This series is about the Flywheel Principle and how I’ve built our mentorship practice to maximize its effect.
In the first post, I explained what it takes to get your wheel turning in the right direction and then how to build momentum and grow.
The second post showed how your personal flywheel is different from your business flywheel.
In the third post, I explained how you can remove flat spots in your wheel and obstacles from the road.
To close out the series, I’m going to talk about trust.
The Axis of Your Flywheel
Put a barbell on a rack. Place your hand on the sleeve. Spin it. Track how long the sleeve spins. That’s a measure of balance and friction. Good barbells have sleeves that spin longer.
Now put a 45-lb. plate on the sleeve. Grip the edge of the plate. Spin it on the bar. No matter how long the sleeve spun on its own, it will spin far longer with a plate on it. This is called rotational inertia.
Now put that plate on a rusted barbell that doesn’t turn at all. Spin the plate hard. It might turn a bit … but it will grind against the sleeve. It won’t turn for long. And you’ll have to use greater force to get it moving.
No matter how big your flywheel, it will spin faster and longer on a frictionless axis. And the axis of your flywheel—in business and in life—is trust.
I said that there are six “handles” on your gym business flywheel, and that pushing on any of them will make your business grow faster and last longer.
But if your axis doesn’t turn smoothly—if you don’t have trust—none of your pushing will work nearly as well.
The Six Handles
First Handle: Teach the Vision
Your staff and your clients know when you’re lying. If you’ll say anything to make a buck, they’ll see it. They’ll know when your values are different from their values. They’ll know whether you’ll have their back or throw them under the bus. But if they trust you, they’ll believe in your vision and pursue it to the death. Read more about Aligning the Vs (vision and values) here.
Second Handle: Improve Operations
Your staff and your clients know you’re not perfect. If you say, “I made a mistake. I should have charged more. And I should have focused on coaching instead of selling you open gym,” that’s going to be a difficult conversation. But the outcome depends on trust: If your clients trust you to do the best thing for them in the end, they won’t leave. If they don’t know why you’re making these decisions, or if they distrust your values, they will. And they should. They’ll argue. They’ll join another gym in revenge. They’ll try to recruit other members to go with them. These aren’t rational actions: They’re emotional ones, and they happen because there’s no trust.
Third Handle: Upgrade Team
Your staff has to understand their opportunities and responsibilities and trust you to measure them the same way every time. “That teacher hates me!” is now a common complaint among students who get bad grades. That means they don’t trust the teacher to provide equal attention and grading. If you sit with your team and set goals with them, show them their opportunities clearly, answer hard questions and give them feedback regularly, they’ll trust you. If you don’t, they’ll be susceptible to people who want them to fight with you (yeah, they’re out there).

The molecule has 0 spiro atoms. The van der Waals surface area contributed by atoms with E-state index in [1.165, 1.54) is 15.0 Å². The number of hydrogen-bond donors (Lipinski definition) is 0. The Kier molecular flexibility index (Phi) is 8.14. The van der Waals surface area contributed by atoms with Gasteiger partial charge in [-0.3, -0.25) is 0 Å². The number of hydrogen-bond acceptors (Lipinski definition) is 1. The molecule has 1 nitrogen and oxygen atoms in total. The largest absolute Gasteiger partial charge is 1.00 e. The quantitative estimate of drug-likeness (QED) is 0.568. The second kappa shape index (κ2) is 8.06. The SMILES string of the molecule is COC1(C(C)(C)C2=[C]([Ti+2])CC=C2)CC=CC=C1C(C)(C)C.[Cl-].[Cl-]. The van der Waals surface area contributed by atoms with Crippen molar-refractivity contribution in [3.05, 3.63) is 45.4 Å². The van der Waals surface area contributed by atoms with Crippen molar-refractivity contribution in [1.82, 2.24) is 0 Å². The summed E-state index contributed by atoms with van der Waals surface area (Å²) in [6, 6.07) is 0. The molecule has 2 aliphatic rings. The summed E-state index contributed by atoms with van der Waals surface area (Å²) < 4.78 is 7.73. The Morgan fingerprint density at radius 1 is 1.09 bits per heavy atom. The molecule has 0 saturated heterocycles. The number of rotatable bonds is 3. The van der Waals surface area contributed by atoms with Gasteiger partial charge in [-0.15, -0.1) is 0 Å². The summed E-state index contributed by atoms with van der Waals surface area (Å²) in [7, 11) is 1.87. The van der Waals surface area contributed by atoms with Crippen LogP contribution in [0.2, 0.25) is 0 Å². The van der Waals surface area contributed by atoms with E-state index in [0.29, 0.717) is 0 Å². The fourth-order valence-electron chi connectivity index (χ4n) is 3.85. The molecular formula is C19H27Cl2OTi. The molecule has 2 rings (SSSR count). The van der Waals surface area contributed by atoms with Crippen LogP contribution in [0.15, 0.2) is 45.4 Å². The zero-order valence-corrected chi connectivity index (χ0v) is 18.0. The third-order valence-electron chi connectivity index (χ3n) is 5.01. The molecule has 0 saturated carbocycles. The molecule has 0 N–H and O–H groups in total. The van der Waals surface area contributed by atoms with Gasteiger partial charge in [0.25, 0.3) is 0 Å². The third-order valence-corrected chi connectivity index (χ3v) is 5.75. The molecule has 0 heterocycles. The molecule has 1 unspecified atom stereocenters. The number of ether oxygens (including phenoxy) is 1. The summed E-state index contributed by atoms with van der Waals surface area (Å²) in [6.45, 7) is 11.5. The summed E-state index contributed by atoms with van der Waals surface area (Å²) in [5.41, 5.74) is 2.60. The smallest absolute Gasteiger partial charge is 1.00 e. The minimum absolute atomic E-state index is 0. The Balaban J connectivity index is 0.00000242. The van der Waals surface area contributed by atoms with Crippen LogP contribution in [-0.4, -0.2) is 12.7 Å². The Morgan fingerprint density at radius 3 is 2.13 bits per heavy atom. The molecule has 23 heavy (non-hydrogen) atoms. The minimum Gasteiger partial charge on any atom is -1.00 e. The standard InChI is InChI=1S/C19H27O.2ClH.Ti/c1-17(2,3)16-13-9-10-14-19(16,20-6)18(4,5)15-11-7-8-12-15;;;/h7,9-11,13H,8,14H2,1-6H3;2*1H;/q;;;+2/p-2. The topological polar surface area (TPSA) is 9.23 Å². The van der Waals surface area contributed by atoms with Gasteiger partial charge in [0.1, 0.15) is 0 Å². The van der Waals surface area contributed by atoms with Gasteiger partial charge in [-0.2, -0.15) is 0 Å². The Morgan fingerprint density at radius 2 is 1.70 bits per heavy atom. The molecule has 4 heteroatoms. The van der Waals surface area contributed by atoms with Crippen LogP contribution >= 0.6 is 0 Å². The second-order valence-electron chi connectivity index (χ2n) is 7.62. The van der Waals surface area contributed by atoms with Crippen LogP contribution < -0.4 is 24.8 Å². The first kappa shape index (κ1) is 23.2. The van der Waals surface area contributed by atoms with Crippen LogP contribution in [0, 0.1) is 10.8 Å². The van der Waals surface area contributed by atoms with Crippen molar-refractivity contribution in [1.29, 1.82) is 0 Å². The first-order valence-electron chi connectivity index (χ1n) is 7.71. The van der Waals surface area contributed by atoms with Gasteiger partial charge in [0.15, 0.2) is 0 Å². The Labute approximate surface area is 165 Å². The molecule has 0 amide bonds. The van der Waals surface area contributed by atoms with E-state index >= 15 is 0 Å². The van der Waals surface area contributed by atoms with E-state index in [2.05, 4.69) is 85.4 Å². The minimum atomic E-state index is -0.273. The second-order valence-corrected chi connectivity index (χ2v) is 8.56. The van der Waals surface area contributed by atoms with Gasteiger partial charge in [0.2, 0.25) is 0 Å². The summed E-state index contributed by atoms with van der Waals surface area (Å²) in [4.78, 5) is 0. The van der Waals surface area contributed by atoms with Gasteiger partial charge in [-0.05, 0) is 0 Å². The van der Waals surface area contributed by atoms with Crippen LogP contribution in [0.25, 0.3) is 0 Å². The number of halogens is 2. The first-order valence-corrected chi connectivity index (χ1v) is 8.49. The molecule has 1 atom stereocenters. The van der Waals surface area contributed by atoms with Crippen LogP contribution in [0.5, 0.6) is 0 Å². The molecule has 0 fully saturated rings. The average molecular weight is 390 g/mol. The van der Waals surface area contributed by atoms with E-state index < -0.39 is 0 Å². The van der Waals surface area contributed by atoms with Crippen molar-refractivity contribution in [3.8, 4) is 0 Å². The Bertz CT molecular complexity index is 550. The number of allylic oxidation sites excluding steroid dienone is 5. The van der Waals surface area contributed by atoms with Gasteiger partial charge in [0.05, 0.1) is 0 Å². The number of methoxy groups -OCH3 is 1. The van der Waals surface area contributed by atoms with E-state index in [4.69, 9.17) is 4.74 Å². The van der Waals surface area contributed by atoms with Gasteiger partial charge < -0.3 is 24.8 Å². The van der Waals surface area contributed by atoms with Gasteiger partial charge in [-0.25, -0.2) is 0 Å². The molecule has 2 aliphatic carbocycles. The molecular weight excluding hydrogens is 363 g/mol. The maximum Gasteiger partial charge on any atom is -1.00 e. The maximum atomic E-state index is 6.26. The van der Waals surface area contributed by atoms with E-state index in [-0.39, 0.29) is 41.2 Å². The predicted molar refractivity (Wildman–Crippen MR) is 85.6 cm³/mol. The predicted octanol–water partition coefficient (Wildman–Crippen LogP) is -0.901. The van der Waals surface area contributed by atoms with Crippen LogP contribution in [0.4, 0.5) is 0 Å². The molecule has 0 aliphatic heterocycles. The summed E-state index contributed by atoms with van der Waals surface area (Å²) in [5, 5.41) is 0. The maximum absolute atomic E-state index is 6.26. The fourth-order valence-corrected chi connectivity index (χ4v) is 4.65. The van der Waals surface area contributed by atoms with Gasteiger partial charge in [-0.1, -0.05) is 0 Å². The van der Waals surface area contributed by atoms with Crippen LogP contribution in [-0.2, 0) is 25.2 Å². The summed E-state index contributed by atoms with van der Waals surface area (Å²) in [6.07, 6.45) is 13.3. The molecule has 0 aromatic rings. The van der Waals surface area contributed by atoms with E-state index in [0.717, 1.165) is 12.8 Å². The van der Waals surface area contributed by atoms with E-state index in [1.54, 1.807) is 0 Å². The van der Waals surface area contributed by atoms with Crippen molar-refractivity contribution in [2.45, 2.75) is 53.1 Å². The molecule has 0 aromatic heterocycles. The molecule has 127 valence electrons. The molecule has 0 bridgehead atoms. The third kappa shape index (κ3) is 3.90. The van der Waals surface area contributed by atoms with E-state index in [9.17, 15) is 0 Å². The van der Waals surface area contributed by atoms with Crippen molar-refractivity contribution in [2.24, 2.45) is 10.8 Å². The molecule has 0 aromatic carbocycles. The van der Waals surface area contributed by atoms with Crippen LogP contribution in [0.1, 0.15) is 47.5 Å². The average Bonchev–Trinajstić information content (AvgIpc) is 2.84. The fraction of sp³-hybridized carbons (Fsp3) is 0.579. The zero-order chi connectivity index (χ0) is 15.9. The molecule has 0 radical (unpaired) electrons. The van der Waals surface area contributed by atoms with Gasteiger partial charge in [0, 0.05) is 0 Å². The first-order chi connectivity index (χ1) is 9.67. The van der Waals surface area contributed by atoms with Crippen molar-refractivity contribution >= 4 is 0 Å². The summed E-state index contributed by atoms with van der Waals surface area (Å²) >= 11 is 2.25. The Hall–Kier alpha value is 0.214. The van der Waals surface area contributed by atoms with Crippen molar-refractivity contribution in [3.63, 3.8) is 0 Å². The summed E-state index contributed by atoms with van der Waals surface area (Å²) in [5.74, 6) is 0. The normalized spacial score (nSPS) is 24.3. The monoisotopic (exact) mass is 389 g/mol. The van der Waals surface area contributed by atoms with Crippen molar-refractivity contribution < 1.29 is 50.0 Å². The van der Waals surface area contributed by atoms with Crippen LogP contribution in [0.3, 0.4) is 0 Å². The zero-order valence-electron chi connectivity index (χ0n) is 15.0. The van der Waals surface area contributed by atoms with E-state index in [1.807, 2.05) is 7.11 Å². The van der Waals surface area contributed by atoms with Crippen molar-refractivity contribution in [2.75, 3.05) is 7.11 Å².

Fourth Handle: Keep Clients Longer
When does your bank call you to ask, “How’s everything going in your business?” In my experience, that never happens until you close your account. Then, when the banker calls, I roll my eyes because I know the bank doesn’t really care; it just wants me to leave my money in the vault. Building trust with your clients means constant contact. You must re-sell them on your value. Just like a marriage.
Fifth Handle: Sell More
When your clients know you’ll give them the best possible prescription, they’ll pay for your suggestion. When they know you’ll run bait-and-switch marketing to get more clients, they also know you’ll say anything to get more money from them. If they understand that you value fairness, your rate increase won’t be a surprise. But if they see that you just value more clients, more clients, more clients, then they won’t trust you to give their goals much attention. Word gets around.
Sixth Handle: Get More Leads
When future clients see an ad, they might not take action. In fact, most won’t. And over time, as the high-trust early adopters move to something else, the rest of us need to trust you before we buy from you. We need to go to your website and see proof. We need to see other clients who look like us. We need to read or watch something to see if you know what you’re talking about. We need to trust you. Even Facebook now tells high-level marketers they need to publish a lot of free content to build authority (another word for trust) on their platforms. Gyms that publish a lot of media spend far less on Facebook ads (sometimes $0). Paying for attention isn’t the same as establishing trust.
Trust and Leadership
The axis of trust is important in your business. It’s also critical for your personal flywheel (listen to this podcast from Naval Ravikant on “compounding relationships”). But of course, there’s a lot of overlap.
Local physiotherapists and chiropractors refer their clients to my gym, Catalyst, because they trust me as a person. Local parents trust me with their kids because they see me volunteering in the community. And my wife trusts me to work long hours (and travel) because she sees me work hard to be a dad when I’m home.
Trust means that people know you will do the right thing even when it’s hard. That you will make the choices that will ultimately benefit them. That you have their best interests in mind.
Leadership means that you have earned the collective trust of your group.
Where will you lead us?